Comment Mitigation strategies (Score 3, Interesting) 167

TFA is correct that there isn't anything to patch per se. However, it's possible to mitigate the effects of this by using multiple completely isolated browser sessions for different purposes. Your banking VM should always be used for banking, nothing else. Clear cookies and browser history at the end of the session. All that while other VMs should be used for their own specific purposes with their own security configuration.

This is very well implemented in Qubes OS but can also be implemented via regular VMs. The guys at Bromium have also an interesting approach to this issue via microvirtualization using hardware.

Net/net, the important thing is to make sure that whatever the attacker can get, it's irrelevant in the big picture of things.

Submission + - NSA Surveillance Can Penetrate VPNs (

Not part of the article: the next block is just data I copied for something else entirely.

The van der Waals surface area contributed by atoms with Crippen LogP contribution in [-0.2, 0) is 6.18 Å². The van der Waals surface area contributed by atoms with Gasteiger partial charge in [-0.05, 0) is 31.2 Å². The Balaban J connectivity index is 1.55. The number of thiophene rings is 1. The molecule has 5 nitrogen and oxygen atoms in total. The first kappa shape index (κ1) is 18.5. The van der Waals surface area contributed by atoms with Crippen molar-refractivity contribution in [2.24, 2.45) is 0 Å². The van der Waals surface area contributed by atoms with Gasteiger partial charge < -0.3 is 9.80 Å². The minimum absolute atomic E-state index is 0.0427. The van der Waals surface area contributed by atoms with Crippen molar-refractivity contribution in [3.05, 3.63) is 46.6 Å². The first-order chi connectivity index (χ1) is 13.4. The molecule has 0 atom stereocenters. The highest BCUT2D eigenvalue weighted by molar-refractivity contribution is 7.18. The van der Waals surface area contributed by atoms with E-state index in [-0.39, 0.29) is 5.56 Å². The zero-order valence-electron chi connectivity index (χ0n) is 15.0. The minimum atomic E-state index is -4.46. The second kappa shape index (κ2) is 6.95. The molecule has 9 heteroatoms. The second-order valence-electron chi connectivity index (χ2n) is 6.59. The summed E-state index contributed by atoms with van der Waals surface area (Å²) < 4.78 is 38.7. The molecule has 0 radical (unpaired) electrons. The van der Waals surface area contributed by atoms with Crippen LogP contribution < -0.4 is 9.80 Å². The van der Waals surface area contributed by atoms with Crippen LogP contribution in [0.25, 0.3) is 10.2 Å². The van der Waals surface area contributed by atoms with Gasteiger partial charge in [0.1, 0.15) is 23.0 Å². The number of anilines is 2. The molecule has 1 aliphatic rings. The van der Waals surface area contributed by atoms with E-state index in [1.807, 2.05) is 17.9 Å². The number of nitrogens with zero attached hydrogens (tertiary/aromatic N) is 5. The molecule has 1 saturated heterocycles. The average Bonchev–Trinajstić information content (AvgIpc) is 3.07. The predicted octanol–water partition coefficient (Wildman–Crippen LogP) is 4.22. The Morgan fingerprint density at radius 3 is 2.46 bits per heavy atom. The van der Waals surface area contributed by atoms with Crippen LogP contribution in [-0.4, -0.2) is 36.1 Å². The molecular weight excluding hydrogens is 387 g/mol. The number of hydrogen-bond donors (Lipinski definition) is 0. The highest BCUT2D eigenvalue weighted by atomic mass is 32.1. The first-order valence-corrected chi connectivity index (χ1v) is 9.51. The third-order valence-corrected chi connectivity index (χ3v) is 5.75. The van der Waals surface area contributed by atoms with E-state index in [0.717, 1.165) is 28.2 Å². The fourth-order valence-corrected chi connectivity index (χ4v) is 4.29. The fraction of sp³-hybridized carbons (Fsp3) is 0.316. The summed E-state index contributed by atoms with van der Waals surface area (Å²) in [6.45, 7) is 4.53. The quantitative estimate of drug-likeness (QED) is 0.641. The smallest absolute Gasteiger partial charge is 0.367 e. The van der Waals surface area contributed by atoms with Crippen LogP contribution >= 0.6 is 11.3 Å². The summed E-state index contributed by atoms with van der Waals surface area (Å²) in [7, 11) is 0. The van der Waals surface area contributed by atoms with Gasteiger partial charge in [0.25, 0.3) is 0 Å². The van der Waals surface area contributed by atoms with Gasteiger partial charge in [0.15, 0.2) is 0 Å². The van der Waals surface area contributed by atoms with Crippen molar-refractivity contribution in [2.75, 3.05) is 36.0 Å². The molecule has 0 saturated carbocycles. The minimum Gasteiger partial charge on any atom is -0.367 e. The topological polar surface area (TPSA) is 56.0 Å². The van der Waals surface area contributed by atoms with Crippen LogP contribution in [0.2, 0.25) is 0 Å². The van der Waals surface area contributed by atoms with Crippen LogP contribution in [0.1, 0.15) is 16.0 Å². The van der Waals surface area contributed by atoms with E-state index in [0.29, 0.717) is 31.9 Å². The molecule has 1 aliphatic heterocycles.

CowboyRobot writes: The National Security Agency has a system that allows it to collect pretty much everything a user does on the Internet even when those activities are done under the presumed protection of a virtual private network (VPN). This information comes from whistleblower Edward Snowden, the former NSA contractor now protected by asylum in Russia. Described in a 2008 presentation, the system, called XKeyscore, can reportedly track email addresses, logins, phone numbers, IP addresses and online activities (files, email contents, Facebook chats, etc.) and can cross-reference this information with other metadata. The NSA may not be able to crack all encryption but is likely to be able to handle weaker encryption such as PPTP and MS-Chap.